Well a promise is a promise; I promised myself more dedication to this blog, and so I’ve returned, with nothing but the thought of ice cream on my mind (what else is new). Nonetheless, I’m here, and I’m ready to write about happiness.
Why are some of us so afraid of happiness? Doesn’t that feel somewhat counterintuitive? We’re supposed to be attracted to happiness because it brings us joy and, in retrospect, is supposed to cancel out the bad in our lives. So why is it something to fear?
If you’re anything like me, then it purely comes down to timing. Everything has an expiration date–eggs, milk, relationships, school, dreams, and, ultimately, happiness. It’s as if there’s some invisible “best before date” sticker slapped right on the back of our happiness and, unbeknownst to us, that joy will turn sour at the turn of the full moon. One minute we’re laughing in our bliss and a fortnight later things begin to take a turn for the worst. Isn’t that always how life works? You can’t have too much of a good thing and like the Canadian genius Nelly Furtado told us, good things always come to an end (though her rendition posed the idea more of a question but you get the picture).
I’m baffled at my logic. Maybe it’s because it’s been so long since I felt happy but now that I’m experiencing some form of enjoyment and excitement in my life, I’m suddenly more cautious than ever. It’s as if I feel the absolute need to protect my heart from some unforeseen darkness that looms just around the corner of this miracle on 34th street. Like I’m on a ferris wheel and all at once we’re going to tumble to the ground. Have you ever have that thought? When you’re on the ride, at the very top, taking in the view and the fresh, untainted air and you look down. All at once you get the looming thought of doom: “this could unhinge and roll away at any second”. Am I the only one?
Well happiness feels a lot like that terrifying sensation. It’s not a bad thing, I guess, being leery of happiness. As we grow older, our trust in others, their emotions, and even ourselves seems to deteriorate. Take free things, for example. We, as adults, are so repelled from accepting anything free. I noticed this one time in university, when my student club attempted to hand out free candy as a “random acts of kindness” campaign during finals. 9 times out of 10 the students not only blatantly avoided our actions, but some even questioned our motives. I specifically remember one student who, upon realizing my confusion towards the latter question, simply stated “nothing is free in this world”.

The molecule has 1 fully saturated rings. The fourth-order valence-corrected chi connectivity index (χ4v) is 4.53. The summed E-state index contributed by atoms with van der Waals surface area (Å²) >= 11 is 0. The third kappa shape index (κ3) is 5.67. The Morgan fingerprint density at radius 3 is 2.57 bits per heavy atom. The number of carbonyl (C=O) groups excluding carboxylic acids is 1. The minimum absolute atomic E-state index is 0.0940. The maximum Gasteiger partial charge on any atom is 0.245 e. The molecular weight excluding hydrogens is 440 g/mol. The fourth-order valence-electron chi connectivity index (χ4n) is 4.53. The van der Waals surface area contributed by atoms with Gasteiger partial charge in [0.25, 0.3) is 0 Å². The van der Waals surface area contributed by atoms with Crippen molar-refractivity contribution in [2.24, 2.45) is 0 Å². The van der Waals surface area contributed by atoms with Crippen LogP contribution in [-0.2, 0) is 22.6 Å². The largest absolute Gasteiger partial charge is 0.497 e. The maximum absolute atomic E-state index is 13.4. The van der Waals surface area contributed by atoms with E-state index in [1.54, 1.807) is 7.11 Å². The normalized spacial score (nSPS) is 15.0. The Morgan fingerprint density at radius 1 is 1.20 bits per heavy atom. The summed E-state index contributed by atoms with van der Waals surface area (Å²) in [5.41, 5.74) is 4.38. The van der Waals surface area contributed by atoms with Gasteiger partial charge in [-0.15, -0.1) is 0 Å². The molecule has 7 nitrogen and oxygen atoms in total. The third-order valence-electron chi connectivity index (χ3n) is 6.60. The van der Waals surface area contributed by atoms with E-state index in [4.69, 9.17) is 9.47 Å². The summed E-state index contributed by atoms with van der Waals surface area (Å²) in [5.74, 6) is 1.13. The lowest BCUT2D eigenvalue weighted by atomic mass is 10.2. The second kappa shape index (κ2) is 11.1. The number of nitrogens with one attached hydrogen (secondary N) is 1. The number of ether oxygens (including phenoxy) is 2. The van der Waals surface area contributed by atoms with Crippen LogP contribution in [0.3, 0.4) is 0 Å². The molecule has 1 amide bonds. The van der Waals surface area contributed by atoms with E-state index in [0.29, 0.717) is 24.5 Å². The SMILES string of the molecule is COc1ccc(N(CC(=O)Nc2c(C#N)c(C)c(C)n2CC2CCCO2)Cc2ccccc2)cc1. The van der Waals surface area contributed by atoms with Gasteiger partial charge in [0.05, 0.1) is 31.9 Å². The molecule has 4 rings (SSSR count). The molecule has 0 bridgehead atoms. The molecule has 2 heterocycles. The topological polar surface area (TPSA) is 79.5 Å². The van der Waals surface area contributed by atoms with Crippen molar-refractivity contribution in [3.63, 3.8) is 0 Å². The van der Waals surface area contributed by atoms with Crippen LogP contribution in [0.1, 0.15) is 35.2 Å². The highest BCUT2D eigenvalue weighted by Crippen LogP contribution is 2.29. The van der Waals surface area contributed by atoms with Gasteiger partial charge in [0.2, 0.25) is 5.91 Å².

Maybe that’s our mentality as adults, because I definitely don’t remember thinking in this capacity as a child. Maybe, after so many years of existence on this Earth, we’ve experience so much rejection, hate, fear, and judgement that we’ve lost our ability to trust. I know, deep down, that I have. The idea of putting faith in people and projects and even happiness is so terrifying that I, instead, run from it.
In order to embrace my happiness and understand that maybe, just maybe, it won’t go away, I think I need to let go of this fear and embrace emotions for what they are. I’m not saying this is an easy task by any means, but I really, truly believe that happiness is not something I should run away from or shun or question. Instead of giving into the societal pre-conditioning I’ve been primed with, I need to start taking a step back, taking off the critical lenses I’ve been accustomed to, and let it go. Believing that this happiness, even if it doesn’t last, will lead me to somewhere good is my new goal for this year. I deserve happiness, just like any one else, so who am I to push it away when it comes knocking at my door? Instead of turning off the outside light and locking the door, maybe I should let happiness in, offer it a nice cup of Earl Grey, and ask it how it’s been. It’s been awhile, but happiness and I have all the time in the world to catch up.
Until next time,